Courtesy of UWSP
When Kaia Fitzgerald was 5 years old, she got hearing aids. They were pink, sparkly, and helped with her speech therapy for the hard of hearing.
When she was 5, she also joined her church choir in Minneapolis.
“I was talkative and liked to sing at a young age. As I got older, that talent grew. I have close to perfect pitch, and I’m so proud of that.”
Fitzgerald sang opera and snubbed her mother’s suggestion she goes to a drama camp for high school freshmen. But she auditioned and got the lead role. By 10th grade, she played Charlie in “Willy Wonka and Chocolate Factory.”
“That was really fun. I made kids happy,” she said. “Knowing I can have an impact on somebody doing something I love got me hooked.”
Now a first-year musical theatre student at the University of Wisconsin-Stevens Point, Fitzgerald has already been cast in productions in both semesters. She plays Saint Monica in “The Last Days of Judas Iscariot,” which will be performed Feb. 26-28. A contemporary take on this Biblical account gives Fitzgerald and other cast members room to interpret their characters.
“I’ve had nothing but great experiences with the professors here. Everybody is so kind, and I get to learn from so many intellectual, talented people,” Fitzgerald said.
Last fall’s play, “Unruly Women and Unfinished Business: The Fight for the Vote,” commemorated and the 100th anniversary of the ratification of the 19th Amendment with suffrage literature from three centuries. Fitzgerald played Mary Church Terrell plus two other characters, including one she co-created. Cast members recorded their roles from home during the pandemic and rehearsed in person.
Fitzgerald rehearsed every day. “As a first-year student, it was hard to manage all the work, but it was so fun.
“The environment was so welcoming, I felt like I was able to make mistakes and say, ‘I want to work on that.’ It wasn’t an embarrassment. It was, ‘let’s all make mistakes together and learn.’ I’m so happy that was my first interaction.”
The directors, Sarah Ross and Laurie Schmeling, were fantastic, Fitzgerald said.
To analyze characters, Schmeling listened deeply to each cast member, including members of color, Fitzgerald said. “The suffrage movement was really for the white woman. What about us? We needed to dive into some of the things we were facing because of the discrimination during that movement.” Some of those issues remain today, she said, notably assumptions about strong black women.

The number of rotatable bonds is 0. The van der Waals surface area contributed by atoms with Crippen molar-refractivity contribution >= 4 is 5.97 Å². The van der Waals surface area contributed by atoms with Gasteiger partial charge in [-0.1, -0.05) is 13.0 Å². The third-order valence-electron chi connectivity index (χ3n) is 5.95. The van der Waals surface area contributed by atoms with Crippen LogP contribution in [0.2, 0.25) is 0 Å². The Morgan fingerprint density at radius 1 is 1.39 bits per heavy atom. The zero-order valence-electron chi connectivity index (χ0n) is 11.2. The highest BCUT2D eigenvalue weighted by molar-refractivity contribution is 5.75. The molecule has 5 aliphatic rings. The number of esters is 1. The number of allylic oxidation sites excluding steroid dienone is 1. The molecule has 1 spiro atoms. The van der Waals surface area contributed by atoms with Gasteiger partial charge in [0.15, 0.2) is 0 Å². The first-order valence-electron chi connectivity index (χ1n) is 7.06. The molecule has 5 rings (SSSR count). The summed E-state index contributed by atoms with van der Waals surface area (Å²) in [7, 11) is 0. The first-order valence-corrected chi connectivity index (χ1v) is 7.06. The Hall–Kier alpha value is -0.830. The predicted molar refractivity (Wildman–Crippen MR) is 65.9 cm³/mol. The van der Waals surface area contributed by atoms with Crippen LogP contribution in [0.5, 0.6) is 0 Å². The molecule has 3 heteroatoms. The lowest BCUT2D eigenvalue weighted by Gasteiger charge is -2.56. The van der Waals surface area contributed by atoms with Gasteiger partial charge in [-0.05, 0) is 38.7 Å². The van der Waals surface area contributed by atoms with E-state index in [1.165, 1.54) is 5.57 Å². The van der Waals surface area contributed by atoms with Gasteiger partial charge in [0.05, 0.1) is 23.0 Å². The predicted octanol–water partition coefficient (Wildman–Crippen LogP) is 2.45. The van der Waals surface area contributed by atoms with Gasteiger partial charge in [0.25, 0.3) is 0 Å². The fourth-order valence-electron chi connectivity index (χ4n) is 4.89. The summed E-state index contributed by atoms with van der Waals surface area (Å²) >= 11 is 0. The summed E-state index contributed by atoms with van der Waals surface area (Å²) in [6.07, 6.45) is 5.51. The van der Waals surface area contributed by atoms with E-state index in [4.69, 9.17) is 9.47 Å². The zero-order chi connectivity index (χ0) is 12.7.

“Kaia is a beautiful collaborator. By casting Kaia in ‘Unruly Women,’ the team not only got a skillful and willing performer but also a driven writer,” said Sarah Ross, assistant professor, Scenic Design, Department of Theatre and Dance. “As part of the directing team, I was thrilled she had such enthusiasm for creating new content along with her fellow castmates. She is the type of artist I hope to continue to work with beyond her time at UW-Stevens Point — thoughtful, compassionate and curious.”
UW-Stevens Point was Fitzgerald’s top choice to pursue her degree. She didn’t even know where Stevens Point was located but discovered musical theatre was “an amazing program.” And it wasn’t too far from home.
“It was affordable. And the program was on par with big programs, like $50,000 programs. I looked at the programs, I looked at the professors, I looked at where students are now after graduating, it was the same thing. Alumni are on Broadway, they’re doing residential theater in Minneapolis, Chicago, Washington.”
It’s rare for a theater student to be cast in major roles in the first year, but it happens at UW-Stevens Point.
“Kaia arrived ready to contribute her significant skills and talents to our performances,” said Lisa Golda, associate lecturer in the Department of Theatre and Dance. “She is already an accomplished singer in many styles – classical, jazz, pop and musical theatre. The enthusiasm and joy Kaia brings to her voice lessons with me is infectious. She is a creative whirlwind!”
“Nobody realizes it, but I’m actually hard of hearing, which is so funny because I’m in musical theatre and I sing,” Fitzgerald said. She uses sign language daily.
“Because of this disability I have, which I think of more as an ability now because of the opportunities with it, I can use it for something I’m passionate about, which is theater.”